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President Donald Trump on Monday racked up a win at the Supreme Court in an area that has been vital for the president — leveling the global trade field to help U.S. companies grow.
The American Institute for International Steel, a trade association that represents steel importers and companies relying upon imported steel, wanted Trump’s tariff thrown out.
The AIIS position was that Section 232 of the Trade Expansion Act of 1962, under which Trump acted in establishing the tariff, is unconstitutional, according to Fox News.
AIIS argued that only Congress could implement the tariff and that Congress should not be allowed to delegate the power to Trump.
The U.S. Court of Appeals for the Federal Circuit ruled against AIIS, and the Supreme Court decided to not hear arguments in the case.
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“A strong steel and aluminum industry are vital to our national security, absolutely vital,” Trump said in 2018 when he signed the tariffs into law, according to NPR. “Steel is steel. You don’t have steel, you don’t have a country.”
The Trump administration said it was allowed to act by taking the position that a strong domestic steel sector is essential for national defense, The New York Times reported.
Argentina, Australia, Canada, Mexico, Brazil and South Korea were later exempted from the tariff.
But AIIS said this was a chance for the court to limit the power of the White House.
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“This case is an ideal vehicle for the Court to make clear that the nondelegation doctrine has continued vitality where the statute has no boundaries and Congress has delegated to the President unbridled discretion to tax imports and to impose other limitations as he sees fit,” AIIS argued.
In his proclamation announcing the tariff, Trump wrote that “[w]ithout this tariff and the adoption of satisfactory alternative means addressing long-term solutions … the industry will continue to decline, leaving the United States at risk of becoming reliant on foreign producers of steel to meet our national security needs — a situation that is fundamentally inconsistent with the safety and security of the American people.”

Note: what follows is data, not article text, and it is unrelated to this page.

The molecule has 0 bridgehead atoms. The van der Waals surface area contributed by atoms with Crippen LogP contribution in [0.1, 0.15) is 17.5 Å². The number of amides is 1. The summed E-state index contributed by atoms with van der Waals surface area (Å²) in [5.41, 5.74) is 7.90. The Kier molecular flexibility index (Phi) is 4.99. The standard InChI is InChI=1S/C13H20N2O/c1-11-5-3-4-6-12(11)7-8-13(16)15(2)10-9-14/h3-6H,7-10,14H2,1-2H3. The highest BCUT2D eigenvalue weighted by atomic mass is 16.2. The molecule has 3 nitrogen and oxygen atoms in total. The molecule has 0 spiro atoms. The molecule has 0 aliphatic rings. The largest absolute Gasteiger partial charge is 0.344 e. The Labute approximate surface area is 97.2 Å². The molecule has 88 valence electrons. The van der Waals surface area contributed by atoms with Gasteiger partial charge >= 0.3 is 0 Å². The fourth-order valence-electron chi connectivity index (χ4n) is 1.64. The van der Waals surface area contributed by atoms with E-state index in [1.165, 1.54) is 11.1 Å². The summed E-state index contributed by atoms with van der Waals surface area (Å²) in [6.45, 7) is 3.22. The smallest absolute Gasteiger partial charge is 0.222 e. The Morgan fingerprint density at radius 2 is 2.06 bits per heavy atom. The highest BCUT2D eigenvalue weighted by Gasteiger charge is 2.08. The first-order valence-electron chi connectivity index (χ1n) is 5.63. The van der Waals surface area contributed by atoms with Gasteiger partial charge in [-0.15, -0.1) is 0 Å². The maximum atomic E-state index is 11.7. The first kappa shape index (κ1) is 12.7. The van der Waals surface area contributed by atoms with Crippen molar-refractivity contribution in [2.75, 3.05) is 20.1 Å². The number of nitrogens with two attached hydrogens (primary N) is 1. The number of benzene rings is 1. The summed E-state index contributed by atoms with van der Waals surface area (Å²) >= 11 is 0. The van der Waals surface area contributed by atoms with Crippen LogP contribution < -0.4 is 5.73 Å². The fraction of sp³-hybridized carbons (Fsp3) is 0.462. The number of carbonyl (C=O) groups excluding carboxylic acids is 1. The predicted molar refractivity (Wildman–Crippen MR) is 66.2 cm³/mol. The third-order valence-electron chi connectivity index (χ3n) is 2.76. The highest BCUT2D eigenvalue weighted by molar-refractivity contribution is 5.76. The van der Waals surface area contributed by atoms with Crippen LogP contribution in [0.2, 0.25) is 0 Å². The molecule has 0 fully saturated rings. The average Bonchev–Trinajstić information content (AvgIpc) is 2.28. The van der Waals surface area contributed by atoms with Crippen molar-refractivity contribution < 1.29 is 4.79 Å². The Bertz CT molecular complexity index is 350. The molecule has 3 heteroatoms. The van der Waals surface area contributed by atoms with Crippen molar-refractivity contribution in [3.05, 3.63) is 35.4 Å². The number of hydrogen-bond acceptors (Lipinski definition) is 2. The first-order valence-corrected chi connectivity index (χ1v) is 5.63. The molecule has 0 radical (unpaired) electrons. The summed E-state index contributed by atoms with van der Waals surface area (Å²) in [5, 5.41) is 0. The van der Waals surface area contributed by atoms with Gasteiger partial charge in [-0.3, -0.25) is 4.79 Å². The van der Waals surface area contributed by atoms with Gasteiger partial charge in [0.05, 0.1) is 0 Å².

During a March 2018 roundtable with representatives of companies that make steel and aluminum, Trump said national policy changes were long overdue.
“What’s been allowed to go on for decades is disgraceful. It’s disgraceful. And when it comes to a time when our country can’t make aluminum and steel — and somebody said it before, and I will tell you, you almost don’t have much of a country. Because without steel and aluminum, your country is not the same. And we need it. We need it even for defense if you think. I mean, we need it for defense. We need great steelmakers, great aluminum makers for defense,” Trump said then.
Trump later tweeted that the tariff helped U.S. companies.
Tariffs on the “dumping” of Steel in the United States have totally revived our Steel Industry. New and expanded plants are happening all over the U.S. We have not only saved this important industry, but created many jobs. Also, billions paid to our treasury. A BIG WIN FOR U.S.
— Donald J. Trump (@realDonaldTrump) January 28, 2019
The proclamation was greeted with enthusiasm.
“Everybody’s just happy,” said Mark Goodfellow, head of the Steelworkers Local 420A in Massena, New York. “It feels like the American worker is getting a break and finally getting a shot to compete on a level playing field.”
“Those are bedrock, backbone industries of this country,” White House trade adviser Peter Navarro said. “And the president is going to defend them against what is basically a flood of imports that have pushed out American workers.”
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